Perpetua Collective presents – The Yellow Wall-paper by Charlotte Perkins-Gilman. Adapted by Poppy Johnson.
- Tim Lucas.
The text of ‘The Yellow Wall-paper’ is short but dense, and any adaptation of it must necessarily choose which aspect or aspects to focus on. Being narrated entirely by ‘the Woman’, every ounce of conversation is relayed second-hand, and thus we might conclude that the entire text is open to interpretation as it is open to narrative bias. Perpetua Collective, under the direction of Poppy Johnson, chose to focus on possible arsenic poisoning causing the Woman’s distress and confusion.
The parts of the script that were lifted from the text itself were delivered with great conviction by Ellie Belk, who drew the audience in from the outset. Unafraid to hold sustained eye contact with each audience member, the unnerving element of the story was brought to the fore. Performing some kind of dramatic gymnastics, Belk was able to jump from excitable to distressed to calm to worried with great fluidity, making us question what the character really was feeling and how she was dealing with being in the room of ‘The Yellow Wall-paper’. At no point was the character portrayed to be unlikeable, which is a credit to Belk’s tone, delivery and overall persona.
Her husband, John — played by Joshua Jones — attempts to calm her or distract her using various methods. John was displayed as a cold man, certainly more callous than he might appear in the text (even through a second-hand account), but the effect created was intriguing. First, it created enormous empathy for ‘the Woman’. Because the audience does not feel warmth towards John, the natural outlet for an ally is the other character. Secondly, it made the ending more striking (changed in this, perhaps to tie in with the arsenic poisoning angle, to show ‘the Woman’ collapsing and John weeping over her), since John’s own character is unravelled to become weaker and more emotional than he was previously shown to be. It’s not easy to play an accidental villain, but Jones danced the line between concerned husband and stubborn physician with great aplomb.
Such affection for Belk’s ‘Woman’ is strengthened by Ashley Bernstone’s depiction of Jerry (a change from the text’s Jennie), who provides a gentle and comforting role in the adaptation. The audience is left to ponder what approach they would take in such circumstances. Bernstone played the part very well, allowing the softer man to contrast with John. Plus, it appears Bernstone has proven to be an expert at catching very small keys travelling towards him in dimmed light.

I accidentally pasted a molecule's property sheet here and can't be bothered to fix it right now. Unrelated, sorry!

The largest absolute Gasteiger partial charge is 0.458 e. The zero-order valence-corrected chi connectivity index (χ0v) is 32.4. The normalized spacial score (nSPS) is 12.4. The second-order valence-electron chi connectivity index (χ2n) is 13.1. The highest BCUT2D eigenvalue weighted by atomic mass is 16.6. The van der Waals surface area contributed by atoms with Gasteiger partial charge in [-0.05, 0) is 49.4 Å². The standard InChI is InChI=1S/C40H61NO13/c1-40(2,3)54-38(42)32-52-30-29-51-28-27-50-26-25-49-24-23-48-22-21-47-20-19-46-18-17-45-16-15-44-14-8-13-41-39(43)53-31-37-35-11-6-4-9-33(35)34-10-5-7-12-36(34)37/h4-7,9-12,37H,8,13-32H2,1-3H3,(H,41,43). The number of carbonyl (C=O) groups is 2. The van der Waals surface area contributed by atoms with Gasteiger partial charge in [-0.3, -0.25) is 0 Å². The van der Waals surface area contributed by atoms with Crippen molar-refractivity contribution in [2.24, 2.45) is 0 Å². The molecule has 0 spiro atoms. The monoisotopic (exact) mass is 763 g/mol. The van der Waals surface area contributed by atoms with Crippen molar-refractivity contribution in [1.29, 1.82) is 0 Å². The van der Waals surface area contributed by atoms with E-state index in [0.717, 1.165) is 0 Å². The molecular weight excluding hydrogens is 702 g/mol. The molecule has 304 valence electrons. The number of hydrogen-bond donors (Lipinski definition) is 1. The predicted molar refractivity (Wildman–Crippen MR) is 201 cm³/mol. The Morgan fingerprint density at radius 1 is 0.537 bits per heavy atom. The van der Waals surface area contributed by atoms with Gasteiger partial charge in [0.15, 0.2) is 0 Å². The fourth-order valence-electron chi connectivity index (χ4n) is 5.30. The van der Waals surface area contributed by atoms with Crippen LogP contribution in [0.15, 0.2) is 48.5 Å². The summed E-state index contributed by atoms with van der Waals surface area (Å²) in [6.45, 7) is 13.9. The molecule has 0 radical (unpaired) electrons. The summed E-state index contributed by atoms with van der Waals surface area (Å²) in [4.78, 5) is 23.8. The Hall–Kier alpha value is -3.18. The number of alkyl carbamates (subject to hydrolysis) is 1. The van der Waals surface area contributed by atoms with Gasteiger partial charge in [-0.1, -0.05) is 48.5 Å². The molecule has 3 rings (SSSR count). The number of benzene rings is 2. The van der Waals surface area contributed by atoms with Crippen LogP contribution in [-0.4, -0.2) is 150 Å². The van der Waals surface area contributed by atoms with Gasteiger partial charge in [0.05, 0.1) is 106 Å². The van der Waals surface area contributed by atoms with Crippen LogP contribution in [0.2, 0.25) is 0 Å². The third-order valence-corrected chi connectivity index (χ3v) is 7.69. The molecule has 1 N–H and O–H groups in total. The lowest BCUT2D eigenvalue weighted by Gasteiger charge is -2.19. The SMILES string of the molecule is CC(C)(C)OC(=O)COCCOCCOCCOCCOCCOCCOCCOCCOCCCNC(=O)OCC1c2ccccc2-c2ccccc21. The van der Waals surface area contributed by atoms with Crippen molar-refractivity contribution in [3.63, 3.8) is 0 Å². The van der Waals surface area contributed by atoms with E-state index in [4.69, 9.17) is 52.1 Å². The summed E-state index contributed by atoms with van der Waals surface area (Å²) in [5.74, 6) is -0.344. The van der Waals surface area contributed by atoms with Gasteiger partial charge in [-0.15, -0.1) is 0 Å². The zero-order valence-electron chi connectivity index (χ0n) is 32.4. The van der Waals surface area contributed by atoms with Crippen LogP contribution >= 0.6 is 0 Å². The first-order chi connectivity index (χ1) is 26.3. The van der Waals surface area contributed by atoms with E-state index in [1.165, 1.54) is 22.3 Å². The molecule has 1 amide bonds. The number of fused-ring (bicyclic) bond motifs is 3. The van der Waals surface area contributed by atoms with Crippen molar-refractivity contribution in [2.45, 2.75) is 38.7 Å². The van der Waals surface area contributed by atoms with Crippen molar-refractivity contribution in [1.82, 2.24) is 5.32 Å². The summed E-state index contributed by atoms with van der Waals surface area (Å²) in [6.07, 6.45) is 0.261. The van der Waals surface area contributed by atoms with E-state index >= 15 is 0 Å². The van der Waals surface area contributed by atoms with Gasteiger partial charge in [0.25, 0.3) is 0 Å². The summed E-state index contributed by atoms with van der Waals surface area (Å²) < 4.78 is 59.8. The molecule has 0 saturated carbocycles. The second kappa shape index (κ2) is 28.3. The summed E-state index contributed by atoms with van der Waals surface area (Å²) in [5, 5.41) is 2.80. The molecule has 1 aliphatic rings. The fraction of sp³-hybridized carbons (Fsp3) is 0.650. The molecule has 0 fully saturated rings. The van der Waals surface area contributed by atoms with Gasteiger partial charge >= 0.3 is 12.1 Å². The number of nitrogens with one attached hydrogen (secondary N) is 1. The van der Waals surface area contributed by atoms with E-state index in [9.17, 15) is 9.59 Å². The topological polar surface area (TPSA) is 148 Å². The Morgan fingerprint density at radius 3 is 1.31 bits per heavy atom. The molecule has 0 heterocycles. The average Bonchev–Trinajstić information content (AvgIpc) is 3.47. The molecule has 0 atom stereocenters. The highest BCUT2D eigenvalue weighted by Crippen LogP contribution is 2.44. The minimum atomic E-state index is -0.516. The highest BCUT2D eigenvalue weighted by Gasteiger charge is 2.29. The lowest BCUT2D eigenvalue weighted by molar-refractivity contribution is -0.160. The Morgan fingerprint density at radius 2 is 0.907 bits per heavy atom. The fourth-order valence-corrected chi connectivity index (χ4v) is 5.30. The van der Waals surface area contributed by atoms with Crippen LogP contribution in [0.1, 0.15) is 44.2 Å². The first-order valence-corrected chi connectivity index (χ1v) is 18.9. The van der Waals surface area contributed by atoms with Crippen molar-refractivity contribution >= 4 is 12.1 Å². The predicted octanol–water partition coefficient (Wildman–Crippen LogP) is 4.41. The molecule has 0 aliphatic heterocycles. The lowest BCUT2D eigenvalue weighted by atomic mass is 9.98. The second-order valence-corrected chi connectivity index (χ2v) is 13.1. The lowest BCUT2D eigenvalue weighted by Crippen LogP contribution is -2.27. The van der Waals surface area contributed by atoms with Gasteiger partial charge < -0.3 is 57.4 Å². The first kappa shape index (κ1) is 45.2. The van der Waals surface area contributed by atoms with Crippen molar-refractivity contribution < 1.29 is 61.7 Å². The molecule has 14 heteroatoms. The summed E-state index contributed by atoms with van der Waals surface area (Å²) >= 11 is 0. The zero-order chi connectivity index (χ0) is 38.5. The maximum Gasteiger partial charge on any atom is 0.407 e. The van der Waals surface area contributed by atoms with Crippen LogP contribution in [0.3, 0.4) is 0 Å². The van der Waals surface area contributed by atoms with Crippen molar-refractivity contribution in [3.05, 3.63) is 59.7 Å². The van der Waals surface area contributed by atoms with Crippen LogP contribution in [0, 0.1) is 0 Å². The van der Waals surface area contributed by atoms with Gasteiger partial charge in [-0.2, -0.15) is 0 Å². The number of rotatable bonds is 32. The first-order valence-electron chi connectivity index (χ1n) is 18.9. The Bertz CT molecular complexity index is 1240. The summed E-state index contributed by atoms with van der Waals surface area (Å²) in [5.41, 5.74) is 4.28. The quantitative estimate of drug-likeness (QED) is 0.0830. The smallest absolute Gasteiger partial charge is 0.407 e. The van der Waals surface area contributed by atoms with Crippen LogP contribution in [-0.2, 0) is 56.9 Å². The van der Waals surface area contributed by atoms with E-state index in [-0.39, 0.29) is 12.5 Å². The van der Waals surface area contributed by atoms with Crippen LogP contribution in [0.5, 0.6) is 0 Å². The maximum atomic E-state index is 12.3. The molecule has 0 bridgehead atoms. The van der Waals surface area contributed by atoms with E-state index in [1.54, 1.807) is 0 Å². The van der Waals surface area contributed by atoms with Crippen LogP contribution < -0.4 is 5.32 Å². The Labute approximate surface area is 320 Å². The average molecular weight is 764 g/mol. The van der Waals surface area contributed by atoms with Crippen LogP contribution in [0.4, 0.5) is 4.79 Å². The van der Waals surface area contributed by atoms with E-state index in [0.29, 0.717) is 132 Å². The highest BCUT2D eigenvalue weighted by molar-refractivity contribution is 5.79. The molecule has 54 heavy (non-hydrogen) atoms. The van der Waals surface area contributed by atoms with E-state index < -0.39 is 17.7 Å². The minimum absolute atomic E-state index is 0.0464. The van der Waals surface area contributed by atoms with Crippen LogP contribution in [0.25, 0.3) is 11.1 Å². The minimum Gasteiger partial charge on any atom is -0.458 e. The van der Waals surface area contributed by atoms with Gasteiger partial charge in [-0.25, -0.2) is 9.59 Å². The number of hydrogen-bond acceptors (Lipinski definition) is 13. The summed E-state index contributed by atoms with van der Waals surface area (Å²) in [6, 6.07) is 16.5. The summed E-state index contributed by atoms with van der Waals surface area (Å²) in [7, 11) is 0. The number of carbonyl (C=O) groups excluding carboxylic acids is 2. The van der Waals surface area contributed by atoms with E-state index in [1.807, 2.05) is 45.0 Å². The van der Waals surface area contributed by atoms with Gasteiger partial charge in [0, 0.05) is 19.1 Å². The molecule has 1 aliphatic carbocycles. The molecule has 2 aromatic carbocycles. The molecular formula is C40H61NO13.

The question of how to involve the audience was answered from the outset. The seats were arranged as two sides of a square, with the set as the other two sides, adorned with the garish yellow wall-paper. On the backs of each chair were scraps of the same wallpaper, and the lighting of the room was entirely yellow, effectively making the audience either part of the wall-paper or sitting just behind it — a detail used to great effect when Belk delivered the line, ‘Sometimes I think there are a great many women behind,’ while staring at each audience member slowly and deliberately. Lighting was used to create the silhouette of the woman in the paper, also played by Bernstone (who, it appears, has proven to be an expert at curtsying), and when the paper was torn down to reveal her, the intertwining of the two women was powerfully delivered, with the climax of John’s discovery and despair ending the play with a palpable poignance.
If a central tenet of theatre is to make things real, then Perpetua Collective did a stellar job.
The Yellow wall-paper was performed on Friday 22nd and Saturday 23rd July 2022 at Staffordshire University.